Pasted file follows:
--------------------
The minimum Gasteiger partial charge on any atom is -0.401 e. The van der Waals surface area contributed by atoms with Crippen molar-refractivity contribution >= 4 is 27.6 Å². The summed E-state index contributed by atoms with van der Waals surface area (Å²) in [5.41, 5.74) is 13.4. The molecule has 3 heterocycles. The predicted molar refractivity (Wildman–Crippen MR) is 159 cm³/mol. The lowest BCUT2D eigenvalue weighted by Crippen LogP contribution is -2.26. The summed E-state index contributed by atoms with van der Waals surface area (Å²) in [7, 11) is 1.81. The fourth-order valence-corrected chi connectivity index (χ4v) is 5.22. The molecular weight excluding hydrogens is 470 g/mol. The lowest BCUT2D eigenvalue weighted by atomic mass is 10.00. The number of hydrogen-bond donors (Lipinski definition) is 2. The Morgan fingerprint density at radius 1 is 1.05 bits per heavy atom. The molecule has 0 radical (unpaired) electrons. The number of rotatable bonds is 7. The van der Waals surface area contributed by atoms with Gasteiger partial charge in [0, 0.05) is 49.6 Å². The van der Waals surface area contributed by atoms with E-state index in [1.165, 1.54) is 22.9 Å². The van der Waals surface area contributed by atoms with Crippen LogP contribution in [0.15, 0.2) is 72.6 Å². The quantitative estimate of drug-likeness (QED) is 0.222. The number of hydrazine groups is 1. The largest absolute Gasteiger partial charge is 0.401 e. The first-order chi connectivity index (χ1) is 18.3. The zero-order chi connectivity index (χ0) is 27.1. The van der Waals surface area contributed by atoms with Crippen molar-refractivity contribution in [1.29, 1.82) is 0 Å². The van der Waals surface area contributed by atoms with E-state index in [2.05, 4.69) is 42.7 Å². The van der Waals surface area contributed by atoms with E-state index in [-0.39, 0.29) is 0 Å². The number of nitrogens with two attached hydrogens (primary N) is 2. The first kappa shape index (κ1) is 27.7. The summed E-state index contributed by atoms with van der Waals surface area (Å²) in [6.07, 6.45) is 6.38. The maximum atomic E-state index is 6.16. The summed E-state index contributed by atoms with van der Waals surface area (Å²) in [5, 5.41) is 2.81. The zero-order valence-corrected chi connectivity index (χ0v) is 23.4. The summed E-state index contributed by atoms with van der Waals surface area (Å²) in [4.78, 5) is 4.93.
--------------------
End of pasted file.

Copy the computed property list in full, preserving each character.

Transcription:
The minimum Gasteiger partial charge on any atom is -0.401 e. The van der Waals surface area contributed by atoms with Crippen molar-refractivity contribution >= 4 is 27.6 Å². The summed E-state index contributed by atoms with van der Waals surface area (Å²) in [5.41, 5.74) is 13.4. The molecule has 3 heterocycles. The predicted molar refractivity (Wildman–Crippen MR) is 159 cm³/mol. The lowest BCUT2D eigenvalue weighted by Crippen LogP contribution is -2.26. The summed E-state index contributed by atoms with van der Waals surface area (Å²) in [7, 11) is 1.81. The fourth-order valence-corrected chi connectivity index (χ4v) is 5.22. The molecular weight excluding hydrogens is 470 g/mol. The lowest BCUT2D eigenvalue weighted by atomic mass is 10.00. The number of hydrogen-bond donors (Lipinski definition) is 2. The Morgan fingerprint density at radius 1 is 1.05 bits per heavy atom. The molecule has 0 radical (unpaired) electrons. The number of rotatable bonds is 7. The van der Waals surface area contributed by atoms with Gasteiger partial charge in [0, 0.05) is 49.6 Å². The van der Waals surface area contributed by atoms with E-state index in [1.165, 1.54) is 22.9 Å². The van der Waals surface area contributed by atoms with Crippen LogP contribution in [0.15, 0.2) is 72.6 Å². The quantitative estimate of drug-likeness (QED) is 0.222. The number of hydrazine groups is 1. The largest absolute Gasteiger partial charge is 0.401 e. The first-order chi connectivity index (χ1) is 18.3. The zero-order chi connectivity index (χ0) is 27.1. The van der Waals surface area contributed by atoms with Crippen molar-refractivity contribution in [1.29, 1.82) is 0 Å². The van der Waals surface area contributed by atoms with E-state index in [2.05, 4.69) is 42.7 Å². The van der Waals surface area contributed by atoms with E-state index in [-0.39, 0.29) is 0 Å². The number of nitrogens with two attached hydrogens (primary N) is 2. The first kappa shape index (κ1) is 27.7. The summed E-state index contributed by atoms with van der Waals surface area (Å²) in [6.07, 6.45) is 6.38. The maximum atomic E-state index is 6.16. The summed E-state index contributed by atoms with van der Waals surface area (Å²) in [5, 5.41) is 2.81. The zero-order valence-corrected chi connectivity index (χ0v) is 23.4. The summed E-state index contributed by atoms with van der Waals surface area (Å²) in [4.78, 5) is 4.93.